On smaller dies, strategically placed threaded holes can be used to mount the dies to the common plates. For larger dies, T-slots can be machined into the common plates and used to secure the dies. Common plates generally are designed with the same front-to-back and right-to-left dimensions as the bolster; their depth depends on tool weight and maximum footprint.

Common plates allow for the new die to be mounted and staged near the press so that when a production run completes, the dies can be exchanged rapidly. In this scenario, die mounting and preparation occurs a from the press, in the plant’s toolroom for instance, and the new die sits close to the press when a production run using the previous die completes. The old die, upon removal from the press, temporarily stores in the immediate area of the press while the new die is retrieved, placed into the press and positioned using the locating features.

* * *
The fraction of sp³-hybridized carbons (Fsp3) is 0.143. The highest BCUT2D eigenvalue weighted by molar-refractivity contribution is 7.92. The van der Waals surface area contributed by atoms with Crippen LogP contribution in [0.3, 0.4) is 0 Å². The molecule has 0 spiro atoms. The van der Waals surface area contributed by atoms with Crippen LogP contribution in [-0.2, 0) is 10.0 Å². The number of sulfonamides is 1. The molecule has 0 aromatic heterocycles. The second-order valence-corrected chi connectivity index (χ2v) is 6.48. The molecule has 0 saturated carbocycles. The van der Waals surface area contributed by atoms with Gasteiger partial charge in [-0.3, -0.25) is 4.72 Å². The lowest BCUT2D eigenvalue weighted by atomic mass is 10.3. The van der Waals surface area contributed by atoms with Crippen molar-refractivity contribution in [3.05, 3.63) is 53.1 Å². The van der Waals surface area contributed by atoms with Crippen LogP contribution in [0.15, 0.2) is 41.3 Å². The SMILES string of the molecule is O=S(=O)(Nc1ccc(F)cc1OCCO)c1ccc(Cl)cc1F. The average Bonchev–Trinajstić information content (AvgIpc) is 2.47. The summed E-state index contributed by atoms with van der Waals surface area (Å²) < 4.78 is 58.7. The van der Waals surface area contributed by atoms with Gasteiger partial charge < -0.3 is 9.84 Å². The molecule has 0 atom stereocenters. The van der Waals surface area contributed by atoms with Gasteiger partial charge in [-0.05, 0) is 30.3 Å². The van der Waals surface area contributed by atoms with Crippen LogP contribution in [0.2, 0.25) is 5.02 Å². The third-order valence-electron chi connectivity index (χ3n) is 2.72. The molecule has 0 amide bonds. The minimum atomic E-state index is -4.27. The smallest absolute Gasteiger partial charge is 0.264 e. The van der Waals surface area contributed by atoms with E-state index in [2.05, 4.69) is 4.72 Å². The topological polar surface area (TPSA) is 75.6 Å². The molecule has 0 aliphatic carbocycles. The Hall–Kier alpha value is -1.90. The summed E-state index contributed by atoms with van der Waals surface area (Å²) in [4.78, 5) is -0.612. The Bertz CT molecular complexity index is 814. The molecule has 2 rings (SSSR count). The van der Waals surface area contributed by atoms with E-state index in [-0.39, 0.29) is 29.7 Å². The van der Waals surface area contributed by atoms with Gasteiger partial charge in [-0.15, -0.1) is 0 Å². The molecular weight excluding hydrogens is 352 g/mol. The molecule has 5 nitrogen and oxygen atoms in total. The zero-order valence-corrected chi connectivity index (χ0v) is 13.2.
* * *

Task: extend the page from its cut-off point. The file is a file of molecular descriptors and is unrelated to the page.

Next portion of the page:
Standardization is the key in any QDC system and the use of common plates is a viable strategy toward standardization of existing dies. The common plate allows for use of die lifters to ease the movement of dies into and out of the press, and bolster extensions to ensure that dies are easily accessible and kept a from damage-susceptible components such as light curtains and scrap conveyors. Also, hydraulic clamping becomes more worthwhile because fixed clamping can be used to secure a common plate in position, eliminating the need for an operator to remove and reposition the clamps during each die-exchange sequence. For larger, heavier dies, specialized equipment such as die carts, T-tables and staging tables can be employed, saving additional production minutes.